By Jillian Chambers
In remembrance of Kristallnacht, Professor Ariela Keysar of Trinity College presented two talks on anti-Semitism. Professor Keysar’s colloquium featured “Variations of Anti-Semitism in a Global Perspective: Conceptual and Methodological Issues,” and her public lecture was titled “International Comparison of Anti-Semitism on Campus: Why Are Women More Likely to Be Targeted?”
In Professor Keysar’s first event, she quoted an America Jewish college student who said in 2014 “subtle anti-Semitism – it’s the last socially acceptable form of racism.” Professor Keysar went on to define anti-Semitism: a certain perception of Jews, which may be expressed as hatred towards Jews. There can be both rhetorical and physical manifestation of anti-Semitism; they can be directed towards Jewish or non-Jewish individuals and/or their property, or toward Jewish community institutions and religious facilities. Professor Keysar’s presentation asked to what extent Jews’ experiences and perceptions of anti-Semitism vary by country, through the lens of the victims?
Research shows, as Professor Keysar explained, that experiences and perceptions of anti-Semitism in Europe have increased. Especially in Hungary, within the last 12 months Jews have personally heard a non-Jew utter anti-Semitic comments, heard that “Jews are responsible for the current economic crises,” heard non-Jewish people suggest that the Holocaust is a myth or has been exaggerated, and heard non-Jewish people suggest that the interests of Jews in their country are different from the interests of the rest of the population. The survey that Professor Keysar cited also found that more Jews in Sweden and France than in any other of the investigated European countries claim to have been physically attacked because they are Jews.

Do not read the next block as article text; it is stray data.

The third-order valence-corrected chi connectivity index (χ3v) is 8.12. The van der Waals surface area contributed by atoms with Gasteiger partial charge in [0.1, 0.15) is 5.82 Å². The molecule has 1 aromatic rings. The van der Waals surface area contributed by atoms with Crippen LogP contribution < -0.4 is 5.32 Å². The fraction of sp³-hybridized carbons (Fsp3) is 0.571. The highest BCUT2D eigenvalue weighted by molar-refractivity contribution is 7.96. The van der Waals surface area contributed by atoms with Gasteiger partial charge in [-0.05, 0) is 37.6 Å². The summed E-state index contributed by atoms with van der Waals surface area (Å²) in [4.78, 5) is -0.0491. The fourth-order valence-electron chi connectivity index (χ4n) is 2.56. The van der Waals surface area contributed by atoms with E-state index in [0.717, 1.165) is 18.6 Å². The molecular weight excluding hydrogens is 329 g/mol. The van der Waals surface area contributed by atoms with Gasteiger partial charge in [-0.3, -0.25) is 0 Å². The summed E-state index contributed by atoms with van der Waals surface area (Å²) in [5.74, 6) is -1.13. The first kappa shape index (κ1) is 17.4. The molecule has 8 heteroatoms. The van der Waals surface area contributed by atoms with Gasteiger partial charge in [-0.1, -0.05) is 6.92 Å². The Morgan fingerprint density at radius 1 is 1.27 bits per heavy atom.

In the United States, Professor Keysar noted that rhetoric targeting Jews escalated in the heat of the presidential election season. Particularly on social media, people asserted that Jews control the media. More than eight hundred journalists received anti-Semitic tweets, and the bios of anti-Semitic Twitter users frequently contain the words “Trump, nationalist, conservative, American and white.”
Professor Keysar’s next presentation on International Comparisons of Anti-Semitism on Campus asked why young Jews are more likely to experience hostility today. Similar to the study she cited in her previous presentation, the survey asked Jewish college students to share their experiences with anti-Semitism. 54 percent of students either experienced or witnessed anti-Semitism, moreso in the United States than in other countries like the United Kingdom and Canada.
Some important factors that are associated with anti-Semitism on campus, Professor Keysar explained, include gender, current religion, belonging/attending Hillel, and Zionist tendencies. Those that identified as female and held “Super Zionist” ideals were found to have a greater likelihood of encountering anti-Semitism on campus.
The Center for Judaic Studies and Contemporary Jewish Life would like to thank Professor Ariela Keysar for her wonderful presentations and everyone who attended for their enthusiasm.